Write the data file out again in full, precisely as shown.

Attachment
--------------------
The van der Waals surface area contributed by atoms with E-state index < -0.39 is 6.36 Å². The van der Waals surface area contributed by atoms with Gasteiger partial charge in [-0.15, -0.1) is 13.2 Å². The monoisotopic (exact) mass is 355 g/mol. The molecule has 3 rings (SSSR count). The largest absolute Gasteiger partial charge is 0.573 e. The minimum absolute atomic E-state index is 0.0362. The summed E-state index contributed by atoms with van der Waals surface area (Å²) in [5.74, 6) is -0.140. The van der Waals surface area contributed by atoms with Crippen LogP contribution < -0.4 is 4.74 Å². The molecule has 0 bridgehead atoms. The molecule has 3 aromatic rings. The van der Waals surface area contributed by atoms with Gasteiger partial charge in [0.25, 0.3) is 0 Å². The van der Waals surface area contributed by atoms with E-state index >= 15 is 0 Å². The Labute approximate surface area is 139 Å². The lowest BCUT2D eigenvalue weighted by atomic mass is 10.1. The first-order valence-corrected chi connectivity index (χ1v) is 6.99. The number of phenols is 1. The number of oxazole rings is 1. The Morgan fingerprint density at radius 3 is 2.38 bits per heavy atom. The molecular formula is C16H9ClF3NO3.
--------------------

The van der Waals surface area contributed by atoms with E-state index < -0.39 is 6.36 Å². The van der Waals surface area contributed by atoms with Gasteiger partial charge in [-0.15, -0.1) is 13.2 Å². The monoisotopic (exact) mass is 355 g/mol. The molecule has 3 rings (SSSR count). The largest absolute Gasteiger partial charge is 0.573 e. The minimum absolute atomic E-state index is 0.0362. The summed E-state index contributed by atoms with van der Waals surface area (Å²) in [5.74, 6) is -0.140. The van der Waals surface area contributed by atoms with Crippen LogP contribution < -0.4 is 4.74 Å². The molecule has 0 bridgehead atoms. The molecule has 3 aromatic rings. The van der Waals surface area contributed by atoms with Gasteiger partial charge in [0.25, 0.3) is 0 Å². The van der Waals surface area contributed by atoms with E-state index >= 15 is 0 Å². The Labute approximate surface area is 139 Å². The lowest BCUT2D eigenvalue weighted by atomic mass is 10.1. The first-order valence-corrected chi connectivity index (χ1v) is 6.99. The number of phenols is 1. The number of oxazole rings is 1. The Morgan fingerprint density at radius 3 is 2.38 bits per heavy atom. The molecular formula is C16H9ClF3NO3.